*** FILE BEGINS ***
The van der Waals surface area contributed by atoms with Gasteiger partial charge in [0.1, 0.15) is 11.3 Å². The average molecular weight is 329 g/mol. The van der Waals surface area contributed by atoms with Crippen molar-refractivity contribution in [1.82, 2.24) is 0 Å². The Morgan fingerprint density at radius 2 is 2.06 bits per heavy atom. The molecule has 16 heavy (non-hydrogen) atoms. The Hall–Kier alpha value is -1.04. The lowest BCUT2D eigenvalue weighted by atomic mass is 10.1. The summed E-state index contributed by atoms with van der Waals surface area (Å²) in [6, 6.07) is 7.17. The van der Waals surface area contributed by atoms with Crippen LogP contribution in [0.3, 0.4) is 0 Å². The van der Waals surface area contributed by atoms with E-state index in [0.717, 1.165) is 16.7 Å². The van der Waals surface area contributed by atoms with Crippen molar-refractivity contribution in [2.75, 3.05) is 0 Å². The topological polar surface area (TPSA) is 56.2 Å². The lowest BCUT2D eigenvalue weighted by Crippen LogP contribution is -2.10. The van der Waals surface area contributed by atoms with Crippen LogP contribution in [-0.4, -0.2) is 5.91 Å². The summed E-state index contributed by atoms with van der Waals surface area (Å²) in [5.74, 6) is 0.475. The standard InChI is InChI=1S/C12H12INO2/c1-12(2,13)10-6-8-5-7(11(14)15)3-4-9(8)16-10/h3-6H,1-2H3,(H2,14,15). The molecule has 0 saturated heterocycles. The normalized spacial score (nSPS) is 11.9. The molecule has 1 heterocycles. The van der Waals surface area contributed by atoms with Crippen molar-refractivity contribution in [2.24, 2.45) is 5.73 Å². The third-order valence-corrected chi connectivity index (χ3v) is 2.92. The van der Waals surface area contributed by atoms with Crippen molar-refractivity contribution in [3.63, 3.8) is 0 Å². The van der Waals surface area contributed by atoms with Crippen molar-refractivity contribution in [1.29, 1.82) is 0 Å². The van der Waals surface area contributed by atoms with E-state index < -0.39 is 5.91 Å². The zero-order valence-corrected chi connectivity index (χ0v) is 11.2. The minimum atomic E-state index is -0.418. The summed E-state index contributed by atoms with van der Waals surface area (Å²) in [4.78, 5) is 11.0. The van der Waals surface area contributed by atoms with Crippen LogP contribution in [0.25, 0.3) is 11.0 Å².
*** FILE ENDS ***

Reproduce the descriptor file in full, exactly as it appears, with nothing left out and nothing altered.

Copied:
The van der Waals surface area contributed by atoms with Gasteiger partial charge in [0.1, 0.15) is 11.3 Å². The average molecular weight is 329 g/mol. The van der Waals surface area contributed by atoms with Crippen molar-refractivity contribution in [1.82, 2.24) is 0 Å². The Morgan fingerprint density at radius 2 is 2.06 bits per heavy atom. The molecule has 16 heavy (non-hydrogen) atoms. The Hall–Kier alpha value is -1.04. The lowest BCUT2D eigenvalue weighted by atomic mass is 10.1. The summed E-state index contributed by atoms with van der Waals surface area (Å²) in [6, 6.07) is 7.17. The van der Waals surface area contributed by atoms with Crippen LogP contribution in [0.3, 0.4) is 0 Å². The van der Waals surface area contributed by atoms with E-state index in [0.717, 1.165) is 16.7 Å². The van der Waals surface area contributed by atoms with Crippen molar-refractivity contribution in [2.75, 3.05) is 0 Å². The topological polar surface area (TPSA) is 56.2 Å². The lowest BCUT2D eigenvalue weighted by Crippen LogP contribution is -2.10. The van der Waals surface area contributed by atoms with Crippen LogP contribution in [-0.4, -0.2) is 5.91 Å². The summed E-state index contributed by atoms with van der Waals surface area (Å²) in [5.74, 6) is 0.475. The standard InChI is InChI=1S/C12H12INO2/c1-12(2,13)10-6-8-5-7(11(14)15)3-4-9(8)16-10/h3-6H,1-2H3,(H2,14,15). The molecule has 0 saturated heterocycles. The normalized spacial score (nSPS) is 11.9. The molecule has 1 heterocycles. The van der Waals surface area contributed by atoms with Crippen molar-refractivity contribution in [2.24, 2.45) is 5.73 Å². The third-order valence-corrected chi connectivity index (χ3v) is 2.92. The van der Waals surface area contributed by atoms with Crippen molar-refractivity contribution in [3.63, 3.8) is 0 Å². The van der Waals surface area contributed by atoms with Crippen molar-refractivity contribution in [1.29, 1.82) is 0 Å². The van der Waals surface area contributed by atoms with E-state index < -0.39 is 5.91 Å². The zero-order valence-corrected chi connectivity index (χ0v) is 11.2. The minimum atomic E-state index is -0.418. The summed E-state index contributed by atoms with van der Waals surface area (Å²) in [4.78, 5) is 11.0. The van der Waals surface area contributed by atoms with Crippen LogP contribution in [0.25, 0.3) is 11.0 Å².